Duck loves fruit, and duck breasts in particular do. After crisping the skin, the fat cooks the apples to a delicious golden color, with flavor abounding.

Although many cooks used to wild ducks prefer their duck breasts cooked to 165 degrees, I like mine more medium rare, and aim for 140-145 degrees. Duck breasts are now available, two to a package, in the freezer section of upscale grocery stores. If only older or bitter collards are available, they should be added quickly to a pan of hot water, the water returned to a boil, and drained. Cool slightly, roll up and slice.

Nathalie Dupree

Duck Breasts With Apples and Collards

Serves 2


2 duck breasts, thawed if pre-frozen

1 to 2 apples, preferably Gala or other red apple

5 to 6 small well-washed collard or spinach leaves, middle stem removed


Prick the skin of the duck breasts with a fork, going through the fat to the flesh, but not into the flesh. Make one or two horizontal slashes across the skin on the breast down to but not into the flesh.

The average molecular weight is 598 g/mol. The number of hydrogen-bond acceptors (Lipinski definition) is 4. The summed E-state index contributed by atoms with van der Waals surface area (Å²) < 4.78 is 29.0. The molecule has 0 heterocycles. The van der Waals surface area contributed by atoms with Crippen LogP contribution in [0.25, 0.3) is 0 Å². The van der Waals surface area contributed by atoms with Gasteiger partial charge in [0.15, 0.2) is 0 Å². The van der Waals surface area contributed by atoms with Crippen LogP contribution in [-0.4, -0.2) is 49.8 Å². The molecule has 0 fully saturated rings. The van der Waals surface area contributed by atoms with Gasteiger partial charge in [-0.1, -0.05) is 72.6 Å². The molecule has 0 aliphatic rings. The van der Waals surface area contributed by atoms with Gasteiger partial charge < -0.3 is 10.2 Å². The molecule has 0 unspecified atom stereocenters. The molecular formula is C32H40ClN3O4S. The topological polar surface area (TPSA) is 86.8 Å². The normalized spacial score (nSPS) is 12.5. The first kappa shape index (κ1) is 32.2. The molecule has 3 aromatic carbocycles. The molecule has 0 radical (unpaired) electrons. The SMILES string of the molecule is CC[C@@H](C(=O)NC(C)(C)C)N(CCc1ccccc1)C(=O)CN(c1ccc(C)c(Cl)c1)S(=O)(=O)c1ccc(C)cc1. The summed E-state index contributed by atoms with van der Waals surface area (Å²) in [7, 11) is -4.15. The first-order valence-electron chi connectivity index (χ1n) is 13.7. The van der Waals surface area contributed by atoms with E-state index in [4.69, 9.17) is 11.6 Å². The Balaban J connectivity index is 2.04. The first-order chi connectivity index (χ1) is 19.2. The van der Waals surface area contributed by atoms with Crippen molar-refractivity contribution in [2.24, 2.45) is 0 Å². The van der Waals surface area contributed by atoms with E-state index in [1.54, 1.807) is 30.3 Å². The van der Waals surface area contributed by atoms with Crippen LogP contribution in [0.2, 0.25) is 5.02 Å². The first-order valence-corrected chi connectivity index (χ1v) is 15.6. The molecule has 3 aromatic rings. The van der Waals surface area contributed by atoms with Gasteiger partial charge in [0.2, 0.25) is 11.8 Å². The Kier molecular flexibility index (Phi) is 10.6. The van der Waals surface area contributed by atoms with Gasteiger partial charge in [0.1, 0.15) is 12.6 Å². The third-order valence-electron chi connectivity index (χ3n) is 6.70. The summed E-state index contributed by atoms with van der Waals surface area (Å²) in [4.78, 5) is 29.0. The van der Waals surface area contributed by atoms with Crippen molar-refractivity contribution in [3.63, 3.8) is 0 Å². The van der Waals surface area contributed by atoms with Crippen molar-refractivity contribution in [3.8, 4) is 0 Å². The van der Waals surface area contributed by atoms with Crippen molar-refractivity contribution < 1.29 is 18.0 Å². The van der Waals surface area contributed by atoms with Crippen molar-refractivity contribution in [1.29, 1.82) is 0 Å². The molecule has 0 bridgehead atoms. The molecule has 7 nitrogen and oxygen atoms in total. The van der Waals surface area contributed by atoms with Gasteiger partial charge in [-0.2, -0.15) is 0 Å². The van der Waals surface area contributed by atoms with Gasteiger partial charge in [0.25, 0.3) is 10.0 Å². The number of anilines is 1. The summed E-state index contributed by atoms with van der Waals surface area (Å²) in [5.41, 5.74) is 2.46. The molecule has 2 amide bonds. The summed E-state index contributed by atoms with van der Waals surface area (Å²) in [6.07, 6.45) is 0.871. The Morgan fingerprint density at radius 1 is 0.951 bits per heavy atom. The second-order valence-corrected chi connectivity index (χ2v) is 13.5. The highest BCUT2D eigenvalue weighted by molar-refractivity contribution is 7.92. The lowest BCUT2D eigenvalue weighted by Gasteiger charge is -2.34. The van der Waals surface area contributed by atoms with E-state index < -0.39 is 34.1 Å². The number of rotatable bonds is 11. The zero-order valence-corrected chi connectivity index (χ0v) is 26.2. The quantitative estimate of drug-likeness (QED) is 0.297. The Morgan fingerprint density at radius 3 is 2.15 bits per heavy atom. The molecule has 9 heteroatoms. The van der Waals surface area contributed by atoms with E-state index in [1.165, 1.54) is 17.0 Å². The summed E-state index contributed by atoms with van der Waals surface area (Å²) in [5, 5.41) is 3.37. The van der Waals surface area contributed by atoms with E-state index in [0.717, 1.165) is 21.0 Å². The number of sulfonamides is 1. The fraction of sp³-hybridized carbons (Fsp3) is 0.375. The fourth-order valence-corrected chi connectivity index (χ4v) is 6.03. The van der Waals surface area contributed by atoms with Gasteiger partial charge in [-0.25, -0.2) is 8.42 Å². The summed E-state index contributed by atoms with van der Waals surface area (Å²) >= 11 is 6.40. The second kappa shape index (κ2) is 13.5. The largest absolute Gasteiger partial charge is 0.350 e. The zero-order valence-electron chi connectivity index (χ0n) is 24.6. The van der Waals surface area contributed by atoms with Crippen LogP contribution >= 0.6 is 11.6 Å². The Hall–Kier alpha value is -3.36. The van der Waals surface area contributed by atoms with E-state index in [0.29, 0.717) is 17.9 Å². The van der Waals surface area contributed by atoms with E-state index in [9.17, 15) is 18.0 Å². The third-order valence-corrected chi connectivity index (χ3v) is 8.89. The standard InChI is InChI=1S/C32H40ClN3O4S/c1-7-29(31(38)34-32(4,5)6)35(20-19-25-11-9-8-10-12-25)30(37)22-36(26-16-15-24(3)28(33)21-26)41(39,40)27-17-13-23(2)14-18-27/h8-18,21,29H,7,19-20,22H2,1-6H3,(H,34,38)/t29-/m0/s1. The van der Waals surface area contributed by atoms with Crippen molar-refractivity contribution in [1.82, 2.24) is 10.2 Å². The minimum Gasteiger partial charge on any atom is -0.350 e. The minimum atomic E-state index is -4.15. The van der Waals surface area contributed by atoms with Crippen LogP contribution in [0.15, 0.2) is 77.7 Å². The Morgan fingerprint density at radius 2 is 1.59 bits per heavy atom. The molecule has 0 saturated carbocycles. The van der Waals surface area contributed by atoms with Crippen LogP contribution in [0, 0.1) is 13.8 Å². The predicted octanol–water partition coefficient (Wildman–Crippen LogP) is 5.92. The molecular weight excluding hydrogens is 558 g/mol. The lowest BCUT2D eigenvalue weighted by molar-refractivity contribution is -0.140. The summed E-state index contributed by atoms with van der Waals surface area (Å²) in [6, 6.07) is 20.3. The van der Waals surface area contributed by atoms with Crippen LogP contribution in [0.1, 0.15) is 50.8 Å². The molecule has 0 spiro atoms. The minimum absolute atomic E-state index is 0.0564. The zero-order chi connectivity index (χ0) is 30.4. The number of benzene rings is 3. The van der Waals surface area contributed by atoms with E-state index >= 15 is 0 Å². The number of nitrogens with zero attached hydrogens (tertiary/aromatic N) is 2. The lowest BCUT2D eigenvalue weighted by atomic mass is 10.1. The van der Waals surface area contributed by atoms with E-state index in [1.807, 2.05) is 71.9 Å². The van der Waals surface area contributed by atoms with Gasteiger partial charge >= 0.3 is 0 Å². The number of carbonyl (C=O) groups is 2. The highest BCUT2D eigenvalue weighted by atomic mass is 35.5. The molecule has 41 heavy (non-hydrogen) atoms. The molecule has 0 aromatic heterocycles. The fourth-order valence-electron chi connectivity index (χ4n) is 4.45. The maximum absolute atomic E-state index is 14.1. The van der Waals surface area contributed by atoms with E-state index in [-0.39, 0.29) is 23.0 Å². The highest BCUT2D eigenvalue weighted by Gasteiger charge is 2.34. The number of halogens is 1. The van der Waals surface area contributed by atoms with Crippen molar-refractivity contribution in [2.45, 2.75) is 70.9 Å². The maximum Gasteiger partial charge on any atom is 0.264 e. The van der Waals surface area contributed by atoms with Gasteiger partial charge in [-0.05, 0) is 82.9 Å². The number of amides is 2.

Put the breasts, skin down, in a heavy frying pan sufficient to hold both breasts. Move the frying pan to the heat, and turn up to medium high. Cook the breast until fat is rendered and the breast is crisp and deep brown. Turn with tongs and brown second side. If the pan is sufficiently large, core and slice the apples into wedges (I prefer leaving the skin on) and add to the pan around the breasts. Cook the breasts until they are the desired temperature (see headnote). Remove to a plate and keep warm if necessary.

Meanwhile, cook the apples in the pan fat until they are lightly brown and turn until brown on second side. Roll the collards up into a cigarette shape and slice across on the diagonal. Add to the pan of apples. Cover with a lid and cook 2 to 3 minutes, until wilted. Surround the breasts with the apple wedges and tuck the collards under or around the breasts and apples.

Nathalie Dupree is the author of 13 cookbooks, most recently the James Beard award-winning “Mastering the Art of Southern Cooking.” She lives in Charleston and may be reached through